Cockpit Converations

Here are some conversations that airline passengers normally will never
hear. The following are accounts of actual exchanges between airline
pilots and control towers around the world.

Tower: “Delta 351, you have traffic at 10 o’clock, 6 miles!” Delta 351:
“Give us another hint! We have digital watches!”

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“TWA 2341, for noise abatement turn right 45 Degrees.”

“Centre, we are at 35,000 feet. How much noise can we make up here?”

“Sir, have you ever heard the noise a 747 makes when it hits a 727?”
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O’Hare Approach Control to a 747: “United 329 heavy, your traffic is a
Fokker, one o’clock, three miles, Eastbound.”

United 239: “Approach, I’ve always wanted to say this… I’ve got the
Little Fokker in sight.”
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A student became lost during a solo cross-country flight. While
attempting to locate the aircraft on radar, ATC asked, “What was your
last known position?”

Student: “When I was number one for take-off.”
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A DC-10 had come in a little hot and thus had an exceedingly long roll
out after touching down. San Jose Tower Noted: “American 751, make a
hard right turn at the end of the runway, if you are able. If you are
not able, take the Guadalupe exit off Highway 101, make a right at the
lights and return to the airport.”
============================================================
There’s a story about the military pilot calling for a priority landing
because his single-engine jet fighter was running “a bit peaked.”

Air Traffic Control told the fighter jock that he was number two, behind
a B-52 that had one engine shut down.

“Ah,” the fighter pilot remarked, “The dreaded seven-engine approach.”
============================================================
Taxiing down the Tarmac, a United DC-10 abruptly stopped, turned around
and returned to the gate. After an hour-long wait, it finally took off.
A concerned passenger asked the flight attendant, “What, exactly, was
the problem?”

“The pilot was bothered by a noise he heard in the engine,” explained
the flight attendant. “It took us a while to find a new pilot.”
============================================================
A Pan Am 727 flight waiting for start clearance in Munich overheard the
following: Lufthansa (in German): “Ground, what is our start clearance
time?”

Ground (in English): “If you want an answer you must speak in English.”
Lufthansa (in English): “I am a German, flying a German airplane, in
Germany. Why must I speak English?”

Unknown voice from another plane (in a beautiful British accent):
“Because you lost the war.”
============================================================
Tower: “Eastern 702, cleared for take-off, contact Departure on
frequency 124.7”

Eastern 702: “Tower, Eastern 702 switching to Departure. By the way,
after we lifted off we saw some kind of dead animal on the far end of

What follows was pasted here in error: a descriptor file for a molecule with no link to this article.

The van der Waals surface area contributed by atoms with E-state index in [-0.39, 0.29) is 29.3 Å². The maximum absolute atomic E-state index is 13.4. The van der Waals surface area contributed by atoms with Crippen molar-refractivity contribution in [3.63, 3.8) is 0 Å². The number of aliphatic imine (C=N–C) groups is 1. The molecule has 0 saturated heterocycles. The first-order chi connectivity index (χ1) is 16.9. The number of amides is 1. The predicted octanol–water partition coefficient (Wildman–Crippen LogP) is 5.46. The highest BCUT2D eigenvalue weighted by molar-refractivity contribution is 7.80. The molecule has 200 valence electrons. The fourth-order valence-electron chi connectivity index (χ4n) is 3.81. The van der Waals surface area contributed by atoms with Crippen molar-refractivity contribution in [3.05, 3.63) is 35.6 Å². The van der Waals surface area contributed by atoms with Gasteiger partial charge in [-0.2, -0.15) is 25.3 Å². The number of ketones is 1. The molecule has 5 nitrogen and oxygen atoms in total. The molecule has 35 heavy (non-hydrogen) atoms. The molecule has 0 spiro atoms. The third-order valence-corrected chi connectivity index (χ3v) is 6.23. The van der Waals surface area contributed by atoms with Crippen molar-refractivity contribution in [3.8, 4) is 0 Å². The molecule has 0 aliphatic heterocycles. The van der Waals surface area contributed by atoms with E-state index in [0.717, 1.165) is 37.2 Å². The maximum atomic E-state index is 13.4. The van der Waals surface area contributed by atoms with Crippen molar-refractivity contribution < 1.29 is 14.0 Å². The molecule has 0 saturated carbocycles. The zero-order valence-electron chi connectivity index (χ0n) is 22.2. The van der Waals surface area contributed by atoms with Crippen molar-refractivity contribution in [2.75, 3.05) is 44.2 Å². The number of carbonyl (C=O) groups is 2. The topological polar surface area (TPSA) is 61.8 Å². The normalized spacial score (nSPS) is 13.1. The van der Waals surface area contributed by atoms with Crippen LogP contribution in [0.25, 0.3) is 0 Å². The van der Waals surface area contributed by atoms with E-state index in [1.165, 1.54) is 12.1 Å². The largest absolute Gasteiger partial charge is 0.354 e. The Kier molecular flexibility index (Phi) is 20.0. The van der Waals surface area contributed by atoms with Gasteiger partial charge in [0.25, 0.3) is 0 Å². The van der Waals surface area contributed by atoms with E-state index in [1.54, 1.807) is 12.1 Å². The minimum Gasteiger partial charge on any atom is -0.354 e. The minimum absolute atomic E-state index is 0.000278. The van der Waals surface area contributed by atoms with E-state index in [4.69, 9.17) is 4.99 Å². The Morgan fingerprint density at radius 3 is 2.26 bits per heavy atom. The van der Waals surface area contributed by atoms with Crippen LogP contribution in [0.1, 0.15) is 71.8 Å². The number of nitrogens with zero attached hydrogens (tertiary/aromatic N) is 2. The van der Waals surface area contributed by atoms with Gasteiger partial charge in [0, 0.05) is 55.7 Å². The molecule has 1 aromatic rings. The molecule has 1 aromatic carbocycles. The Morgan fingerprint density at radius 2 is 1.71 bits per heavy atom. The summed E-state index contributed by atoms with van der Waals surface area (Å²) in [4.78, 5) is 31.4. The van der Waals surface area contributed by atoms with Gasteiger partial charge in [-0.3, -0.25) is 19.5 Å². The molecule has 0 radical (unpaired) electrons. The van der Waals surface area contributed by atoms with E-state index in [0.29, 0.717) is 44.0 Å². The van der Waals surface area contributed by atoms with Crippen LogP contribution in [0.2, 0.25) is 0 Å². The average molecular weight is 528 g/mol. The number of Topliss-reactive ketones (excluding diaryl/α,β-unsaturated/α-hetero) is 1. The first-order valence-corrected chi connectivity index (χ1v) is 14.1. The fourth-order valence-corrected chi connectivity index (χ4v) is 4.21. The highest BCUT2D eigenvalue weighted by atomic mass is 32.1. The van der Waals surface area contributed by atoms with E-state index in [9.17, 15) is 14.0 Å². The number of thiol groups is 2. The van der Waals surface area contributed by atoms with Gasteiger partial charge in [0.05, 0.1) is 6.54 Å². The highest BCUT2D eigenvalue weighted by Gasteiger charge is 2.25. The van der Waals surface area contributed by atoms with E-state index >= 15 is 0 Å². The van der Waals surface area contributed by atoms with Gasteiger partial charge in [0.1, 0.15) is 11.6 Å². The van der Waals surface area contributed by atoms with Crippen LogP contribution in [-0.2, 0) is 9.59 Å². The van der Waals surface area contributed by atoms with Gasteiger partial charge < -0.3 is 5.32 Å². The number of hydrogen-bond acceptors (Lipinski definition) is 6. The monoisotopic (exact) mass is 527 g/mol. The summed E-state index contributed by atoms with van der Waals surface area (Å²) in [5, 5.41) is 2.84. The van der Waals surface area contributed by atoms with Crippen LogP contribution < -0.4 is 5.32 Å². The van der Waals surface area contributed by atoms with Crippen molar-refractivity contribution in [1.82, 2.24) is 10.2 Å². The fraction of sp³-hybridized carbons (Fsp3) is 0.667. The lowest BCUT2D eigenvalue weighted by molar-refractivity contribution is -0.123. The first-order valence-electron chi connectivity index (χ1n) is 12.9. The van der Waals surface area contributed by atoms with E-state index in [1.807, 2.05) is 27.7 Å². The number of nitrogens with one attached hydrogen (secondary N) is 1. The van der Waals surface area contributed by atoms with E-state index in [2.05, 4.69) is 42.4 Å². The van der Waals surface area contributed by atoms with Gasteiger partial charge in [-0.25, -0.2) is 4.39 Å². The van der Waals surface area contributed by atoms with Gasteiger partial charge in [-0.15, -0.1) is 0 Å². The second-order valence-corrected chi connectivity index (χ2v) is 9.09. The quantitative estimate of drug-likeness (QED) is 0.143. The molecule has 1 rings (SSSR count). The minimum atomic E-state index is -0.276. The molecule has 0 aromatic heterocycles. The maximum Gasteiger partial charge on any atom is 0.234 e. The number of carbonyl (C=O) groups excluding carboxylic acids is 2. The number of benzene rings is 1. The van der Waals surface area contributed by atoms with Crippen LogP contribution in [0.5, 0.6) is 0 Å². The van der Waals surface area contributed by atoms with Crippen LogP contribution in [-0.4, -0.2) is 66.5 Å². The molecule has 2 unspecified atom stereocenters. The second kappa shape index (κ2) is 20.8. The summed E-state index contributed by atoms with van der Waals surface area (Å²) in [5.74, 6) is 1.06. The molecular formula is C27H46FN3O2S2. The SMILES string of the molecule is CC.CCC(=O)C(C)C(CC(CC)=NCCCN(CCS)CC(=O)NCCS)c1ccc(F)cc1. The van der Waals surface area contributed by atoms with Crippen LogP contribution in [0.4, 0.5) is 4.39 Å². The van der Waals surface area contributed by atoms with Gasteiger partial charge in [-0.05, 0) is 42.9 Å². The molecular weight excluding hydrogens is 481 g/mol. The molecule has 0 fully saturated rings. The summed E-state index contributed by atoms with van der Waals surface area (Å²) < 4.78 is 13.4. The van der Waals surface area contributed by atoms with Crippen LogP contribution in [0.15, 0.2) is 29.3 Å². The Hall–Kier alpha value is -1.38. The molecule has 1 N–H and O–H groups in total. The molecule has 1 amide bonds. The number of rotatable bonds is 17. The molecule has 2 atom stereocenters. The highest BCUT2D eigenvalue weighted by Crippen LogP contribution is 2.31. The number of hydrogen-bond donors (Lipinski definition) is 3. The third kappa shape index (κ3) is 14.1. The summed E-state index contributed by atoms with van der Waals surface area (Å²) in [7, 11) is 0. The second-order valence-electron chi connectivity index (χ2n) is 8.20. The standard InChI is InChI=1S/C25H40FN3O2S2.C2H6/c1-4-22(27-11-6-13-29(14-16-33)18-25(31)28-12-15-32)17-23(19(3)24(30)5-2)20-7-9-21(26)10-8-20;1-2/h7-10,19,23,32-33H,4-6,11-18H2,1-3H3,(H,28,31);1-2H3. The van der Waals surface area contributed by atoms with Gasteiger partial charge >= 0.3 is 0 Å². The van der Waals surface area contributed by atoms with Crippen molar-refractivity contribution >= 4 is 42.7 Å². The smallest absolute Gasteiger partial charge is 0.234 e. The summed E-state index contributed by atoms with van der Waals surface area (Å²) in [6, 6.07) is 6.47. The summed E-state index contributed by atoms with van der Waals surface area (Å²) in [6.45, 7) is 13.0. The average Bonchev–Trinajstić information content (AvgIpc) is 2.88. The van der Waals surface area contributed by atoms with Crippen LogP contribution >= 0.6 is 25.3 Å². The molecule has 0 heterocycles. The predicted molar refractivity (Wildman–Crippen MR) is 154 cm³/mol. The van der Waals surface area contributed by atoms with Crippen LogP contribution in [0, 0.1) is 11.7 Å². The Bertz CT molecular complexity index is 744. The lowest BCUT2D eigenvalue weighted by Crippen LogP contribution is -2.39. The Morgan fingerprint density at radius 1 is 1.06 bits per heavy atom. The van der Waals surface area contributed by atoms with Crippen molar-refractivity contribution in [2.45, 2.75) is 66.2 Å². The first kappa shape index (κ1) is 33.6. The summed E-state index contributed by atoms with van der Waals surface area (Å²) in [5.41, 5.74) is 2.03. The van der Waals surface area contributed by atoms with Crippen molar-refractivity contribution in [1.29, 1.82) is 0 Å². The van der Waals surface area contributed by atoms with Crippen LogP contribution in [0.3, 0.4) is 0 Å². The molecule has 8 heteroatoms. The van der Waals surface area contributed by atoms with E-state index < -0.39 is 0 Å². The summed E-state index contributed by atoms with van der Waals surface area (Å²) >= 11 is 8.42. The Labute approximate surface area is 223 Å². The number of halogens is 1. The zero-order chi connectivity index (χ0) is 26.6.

the runway.”

Tower: “Continental 635, cleared for take-off behind Eastern 702,
contact Departure on frequency 124.7. Did you copy that report from
Eastern 702?”

Continental 635: “Continental 635, cleared for take-off, roger; and yes,
we copied Eastern… we’ve already notified our caterers.”
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One day the pilot of a Cherokee 180 was told by the tower to hold short
of the active runway while a DC-8 landed. The DC-8 landed, rolled out,
turned around, and taxied back past the Cherokee.

Some quick-witted comedian in the DC-8 crew got on the radio and said,
“What a cute little plane. Did you make it all by yourself?”

The Cherokee pilot, not about to let the insult go by, came back with a
Real zinger: “I made it out of DC-8 parts. Another landing like yours
and I’ll have enough parts for another one.”
============================================================
While taxiing at London’s Gatwick Airport, the crew of a US Air flight
departing for Ft. Lauderdale made a wrong turn and came nose to nose
with a United 727. An irate female ground controller lashed out at the
US Air crew, screaming: “US Air 2771, where the hell are you going?! I
told you to turn right onto Charlie taxiway! You turned right on Delta!
Stop right there. I know it’s difficult for you to tell the difference
between C and D, but get it right!”

Continuing her rage to the embarrassed crew, she was now shouting
hysterically: “God! Now you’ve screwed everything up! It’ll take forever
to sort this out! You stay right there and don’t move till I tell you
to! You can expect progressive taxi instructions in about half an hour
and I want you to go exactly where I tell you, when I tell you, and how
I tell you! You got that, US Air 2771?”

“Yes, ma’am,” the humbled crew responded.

Naturally, the ground control communications frequency fell terribly
silent after the verbal bashing of US Air 2771. Nobody wanted to chance
engaging the irate ground controller in her current state of mind.
Tension in every cockpit out around Gatwick was definitely running high.

Just then an unknown pilot broke the silence and keyed his
microphone,asking: “Wasn’t I married to you once?”

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About Anton Piatek

Professional bit herder, amateur photographer. Linux and tech geek
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One Response to Cockpit Converations

  1. Charlie says:

    Greatings,
    Ugh, I liked! So clear and positively.

    Thanks
    Charlie

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